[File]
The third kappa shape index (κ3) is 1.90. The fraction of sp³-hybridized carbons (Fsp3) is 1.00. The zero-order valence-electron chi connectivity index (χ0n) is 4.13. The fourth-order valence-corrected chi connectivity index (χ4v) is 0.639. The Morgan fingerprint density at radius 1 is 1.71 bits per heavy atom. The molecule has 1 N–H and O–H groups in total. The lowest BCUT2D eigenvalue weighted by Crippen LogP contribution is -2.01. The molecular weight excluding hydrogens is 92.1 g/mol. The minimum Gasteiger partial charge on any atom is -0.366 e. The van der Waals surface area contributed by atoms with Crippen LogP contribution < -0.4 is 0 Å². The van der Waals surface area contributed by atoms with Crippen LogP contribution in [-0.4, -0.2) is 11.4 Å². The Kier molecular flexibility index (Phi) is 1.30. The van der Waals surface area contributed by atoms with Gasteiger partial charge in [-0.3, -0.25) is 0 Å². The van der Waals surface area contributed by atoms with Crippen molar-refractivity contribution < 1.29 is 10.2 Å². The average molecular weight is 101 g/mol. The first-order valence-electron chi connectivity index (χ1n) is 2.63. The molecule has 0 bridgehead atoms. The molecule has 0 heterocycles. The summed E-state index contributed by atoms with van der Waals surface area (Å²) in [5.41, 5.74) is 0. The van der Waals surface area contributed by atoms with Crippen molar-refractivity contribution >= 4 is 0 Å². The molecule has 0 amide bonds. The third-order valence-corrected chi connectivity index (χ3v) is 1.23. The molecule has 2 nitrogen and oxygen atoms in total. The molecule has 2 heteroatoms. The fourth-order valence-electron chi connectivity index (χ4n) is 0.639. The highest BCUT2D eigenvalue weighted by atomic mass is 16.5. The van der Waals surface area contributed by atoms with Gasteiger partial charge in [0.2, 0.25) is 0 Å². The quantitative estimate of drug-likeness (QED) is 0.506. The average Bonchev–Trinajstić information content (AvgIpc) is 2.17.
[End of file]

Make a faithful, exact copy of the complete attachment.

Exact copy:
The third kappa shape index (κ3) is 1.90. The fraction of sp³-hybridized carbons (Fsp3) is 1.00. The zero-order valence-electron chi connectivity index (χ0n) is 4.13. The fourth-order valence-corrected chi connectivity index (χ4v) is 0.639. The Morgan fingerprint density at radius 1 is 1.71 bits per heavy atom. The molecule has 1 N–H and O–H groups in total. The lowest BCUT2D eigenvalue weighted by Crippen LogP contribution is -2.01. The molecular weight excluding hydrogens is 92.1 g/mol. The minimum Gasteiger partial charge on any atom is -0.366 e. The van der Waals surface area contributed by atoms with Crippen LogP contribution < -0.4 is 0 Å². The van der Waals surface area contributed by atoms with Crippen LogP contribution in [-0.4, -0.2) is 11.4 Å². The Kier molecular flexibility index (Phi) is 1.30. The van der Waals surface area contributed by atoms with Gasteiger partial charge in [-0.3, -0.25) is 0 Å². The van der Waals surface area contributed by atoms with Crippen molar-refractivity contribution < 1.29 is 10.2 Å². The average molecular weight is 101 g/mol. The first-order valence-electron chi connectivity index (χ1n) is 2.63. The molecule has 0 bridgehead atoms. The molecule has 0 heterocycles. The summed E-state index contributed by atoms with van der Waals surface area (Å²) in [5.41, 5.74) is 0. The van der Waals surface area contributed by atoms with Crippen molar-refractivity contribution >= 4 is 0 Å². The molecule has 0 amide bonds. The third-order valence-corrected chi connectivity index (χ3v) is 1.23. The molecule has 2 nitrogen and oxygen atoms in total. The molecule has 2 heteroatoms. The fourth-order valence-electron chi connectivity index (χ4n) is 0.639. The highest BCUT2D eigenvalue weighted by atomic mass is 16.5. The van der Waals surface area contributed by atoms with Gasteiger partial charge in [0.2, 0.25) is 0 Å². The quantitative estimate of drug-likeness (QED) is 0.506. The average Bonchev–Trinajstić information content (AvgIpc) is 2.17.